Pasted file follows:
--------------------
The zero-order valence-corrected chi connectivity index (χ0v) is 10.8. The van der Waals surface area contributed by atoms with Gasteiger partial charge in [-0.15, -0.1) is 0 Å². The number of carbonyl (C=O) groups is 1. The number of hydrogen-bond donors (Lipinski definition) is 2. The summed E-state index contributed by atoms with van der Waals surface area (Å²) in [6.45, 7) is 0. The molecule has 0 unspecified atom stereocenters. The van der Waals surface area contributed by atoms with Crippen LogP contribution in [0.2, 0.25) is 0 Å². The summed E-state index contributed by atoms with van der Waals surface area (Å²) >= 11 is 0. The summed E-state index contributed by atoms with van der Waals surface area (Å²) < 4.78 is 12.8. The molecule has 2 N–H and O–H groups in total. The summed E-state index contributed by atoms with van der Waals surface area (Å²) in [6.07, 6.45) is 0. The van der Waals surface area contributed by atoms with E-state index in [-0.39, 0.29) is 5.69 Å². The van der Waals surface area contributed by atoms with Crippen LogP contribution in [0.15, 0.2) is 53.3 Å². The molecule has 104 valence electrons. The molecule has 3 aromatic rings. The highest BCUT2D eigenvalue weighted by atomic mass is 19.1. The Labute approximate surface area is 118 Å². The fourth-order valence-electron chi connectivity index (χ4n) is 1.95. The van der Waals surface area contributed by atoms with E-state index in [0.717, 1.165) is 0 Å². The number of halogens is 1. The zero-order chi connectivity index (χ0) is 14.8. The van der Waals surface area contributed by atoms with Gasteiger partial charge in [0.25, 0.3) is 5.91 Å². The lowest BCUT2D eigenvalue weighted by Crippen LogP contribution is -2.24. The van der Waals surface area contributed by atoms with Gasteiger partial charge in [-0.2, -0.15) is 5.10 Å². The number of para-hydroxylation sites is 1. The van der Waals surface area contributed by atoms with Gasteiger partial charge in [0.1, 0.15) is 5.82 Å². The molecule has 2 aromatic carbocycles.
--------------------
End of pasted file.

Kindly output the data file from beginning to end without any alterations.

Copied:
The zero-order valence-corrected chi connectivity index (χ0v) is 10.8. The van der Waals surface area contributed by atoms with Gasteiger partial charge in [-0.15, -0.1) is 0 Å². The number of carbonyl (C=O) groups is 1. The number of hydrogen-bond donors (Lipinski definition) is 2. The summed E-state index contributed by atoms with van der Waals surface area (Å²) in [6.45, 7) is 0. The molecule has 0 unspecified atom stereocenters. The van der Waals surface area contributed by atoms with Crippen LogP contribution in [0.2, 0.25) is 0 Å². The summed E-state index contributed by atoms with van der Waals surface area (Å²) >= 11 is 0. The summed E-state index contributed by atoms with van der Waals surface area (Å²) < 4.78 is 12.8. The molecule has 2 N–H and O–H groups in total. The summed E-state index contributed by atoms with van der Waals surface area (Å²) in [6.07, 6.45) is 0. The van der Waals surface area contributed by atoms with E-state index in [-0.39, 0.29) is 5.69 Å². The van der Waals surface area contributed by atoms with Crippen LogP contribution in [0.15, 0.2) is 53.3 Å². The molecule has 104 valence electrons. The molecule has 3 aromatic rings. The highest BCUT2D eigenvalue weighted by atomic mass is 19.1. The Labute approximate surface area is 118 Å². The fourth-order valence-electron chi connectivity index (χ4n) is 1.95. The van der Waals surface area contributed by atoms with E-state index in [0.717, 1.165) is 0 Å². The number of halogens is 1. The zero-order chi connectivity index (χ0) is 14.8. The van der Waals surface area contributed by atoms with Gasteiger partial charge in [0.25, 0.3) is 5.91 Å². The lowest BCUT2D eigenvalue weighted by Crippen LogP contribution is -2.24. The van der Waals surface area contributed by atoms with Gasteiger partial charge in [-0.2, -0.15) is 5.10 Å². The number of para-hydroxylation sites is 1. The van der Waals surface area contributed by atoms with Gasteiger partial charge in [0.1, 0.15) is 5.82 Å². The molecule has 2 aromatic carbocycles.